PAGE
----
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Dallas Cowboys hope Tony Romo's injury won't sink season

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PHILADELPHIA -- Jerry Jones' quarterback walked into the locker room, his head down, his left arm in a sling and a blue jacket draped over it. There was a small smile on Tony Romo's face as he spoke to Jason Witten, and teammates gently tapped Romo's shoulder in support -- his right one, carefully avoiding the left.

The Dallas Cowboys are 2-0 and atop a dumpster fire of a division, but their hold on prosperity is dangling as limply as Romo's arm was in a sling. Jones had watched Romo get sacked, fumble, and then lay on his back at Lincoln Financial Field, instinctively grasping his left shoulder. It turned out his left clavicle was fractured, the second terrible injury the Cowboys have suffered in as many weeks, with Dez Bryant tweeting his prognosis Sunday for the broken foot he sustained against the Giants a week ago. The Cowboys lead the NFC East in both victories and losses, and Jones, limping from his own hip-replacement surgery, could describe exactly how he felt watching Romo -- and perhaps his season -- writhing on the ground.

"Just about as low as a crippled cricket's ass," Jones said. "I thought the world was picking on me."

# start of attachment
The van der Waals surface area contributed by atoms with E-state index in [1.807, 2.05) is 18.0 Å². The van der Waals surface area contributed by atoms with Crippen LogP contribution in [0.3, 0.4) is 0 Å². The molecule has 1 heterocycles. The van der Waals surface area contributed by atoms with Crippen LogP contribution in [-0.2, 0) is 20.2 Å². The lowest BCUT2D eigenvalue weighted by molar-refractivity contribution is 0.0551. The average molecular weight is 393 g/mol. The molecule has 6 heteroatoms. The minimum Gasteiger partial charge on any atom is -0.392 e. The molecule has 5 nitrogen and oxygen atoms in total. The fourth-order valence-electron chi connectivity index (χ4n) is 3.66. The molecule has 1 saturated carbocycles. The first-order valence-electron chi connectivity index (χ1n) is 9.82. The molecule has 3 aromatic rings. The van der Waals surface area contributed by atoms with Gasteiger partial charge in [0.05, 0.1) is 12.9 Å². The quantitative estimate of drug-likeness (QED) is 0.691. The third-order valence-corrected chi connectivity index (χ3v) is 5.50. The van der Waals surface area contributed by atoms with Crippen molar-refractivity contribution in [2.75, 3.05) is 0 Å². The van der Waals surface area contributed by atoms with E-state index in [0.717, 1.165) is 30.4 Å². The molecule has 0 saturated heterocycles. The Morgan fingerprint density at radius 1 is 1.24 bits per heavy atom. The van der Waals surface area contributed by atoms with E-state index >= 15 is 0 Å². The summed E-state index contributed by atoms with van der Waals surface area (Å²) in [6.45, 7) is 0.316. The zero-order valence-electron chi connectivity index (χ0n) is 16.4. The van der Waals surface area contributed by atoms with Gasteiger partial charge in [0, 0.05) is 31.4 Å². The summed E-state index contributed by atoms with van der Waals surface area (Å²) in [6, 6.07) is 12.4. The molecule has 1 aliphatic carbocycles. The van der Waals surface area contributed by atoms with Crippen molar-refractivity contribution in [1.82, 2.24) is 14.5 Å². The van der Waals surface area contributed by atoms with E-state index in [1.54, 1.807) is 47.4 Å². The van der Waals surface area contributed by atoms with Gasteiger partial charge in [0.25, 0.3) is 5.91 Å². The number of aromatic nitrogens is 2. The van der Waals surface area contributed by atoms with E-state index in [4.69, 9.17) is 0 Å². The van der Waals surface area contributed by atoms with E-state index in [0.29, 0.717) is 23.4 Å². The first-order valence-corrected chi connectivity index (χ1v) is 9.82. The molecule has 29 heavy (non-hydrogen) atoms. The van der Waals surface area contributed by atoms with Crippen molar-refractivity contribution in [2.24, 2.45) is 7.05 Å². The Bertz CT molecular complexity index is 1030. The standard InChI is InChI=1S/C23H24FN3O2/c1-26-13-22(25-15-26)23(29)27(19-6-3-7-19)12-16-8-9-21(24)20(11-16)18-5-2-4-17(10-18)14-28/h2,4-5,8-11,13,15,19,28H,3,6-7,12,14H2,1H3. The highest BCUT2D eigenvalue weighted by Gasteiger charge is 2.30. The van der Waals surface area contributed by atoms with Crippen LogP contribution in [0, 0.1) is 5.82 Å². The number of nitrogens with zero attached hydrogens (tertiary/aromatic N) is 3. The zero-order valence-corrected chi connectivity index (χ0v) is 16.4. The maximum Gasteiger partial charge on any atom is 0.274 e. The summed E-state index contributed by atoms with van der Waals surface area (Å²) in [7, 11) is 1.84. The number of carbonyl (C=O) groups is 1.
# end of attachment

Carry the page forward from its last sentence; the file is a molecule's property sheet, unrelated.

Romo called Jones as soon as the X-ray indicated the break, and Jones said they both were sick about it.

"Broke his heart. Broke my heart."

But Jones is an eternal optimist swathed in a finely tailored suit. He had already started contemplating what the Cowboys would do about quarterbacks before the game had even ended. For now, Brandon Weeden is the only other quarterback on the roster -- Jones raved about his arm and accuracy -- and at the least, the Cowboys will need to sign a veteran to back him up.

While all this conversation with Jones was going on in the middle of the locker room, the players dressing around him were not as downcast as expected. After a big win on the road over a division rival, they were strangely at odds with the grim medical report.

"Coach [Jason] Garrett has done a good job of instilling fight in everybody," said receiver Cole Beasley, who was to be one of Romo's prime targets without Bryant. "We still have to go find ways to win, no matter how we do it."

They, as well as Jones, know the Cowboys may be able to tread water, to at least stay at .500 until Romo can return. They reside in a division that features a Giants team that has blown two double-digit fourth-quarter leads, a Redskins team whose franchise quarterback is on the sideline and an Eagles team whose head coach has raced from genius to madness and inspired furious hand-wringing in Philadelphia with his moribund offense. The Cowboys were already prepared for a season of adversity. Defensive end Greg Hardy and linebacker Rolando McClain are serving suspensions. Randy Gregory, the prized rookie pass rusher, is out for at least a month with a high ankle sprain, and Bryant's foot could keep the receiver out all the way until December.

So before Romo had even receded to the trainer's room to get an ice pack on his left shoulder for the plane ride home, Jones was already spinning the season forward, anticipating the arrival of reinforcements.

"We've paid a high price for those two wins," he said. "I was naïve enough to say if we can get two or three more wins in the early games, we'd have all of the guys coming out of the penalty box. That was like child's play. But we do have help on the way. My entire strategy was, just don't get eliminated early. We do have depth coming at the end. We've got to hang around long enough."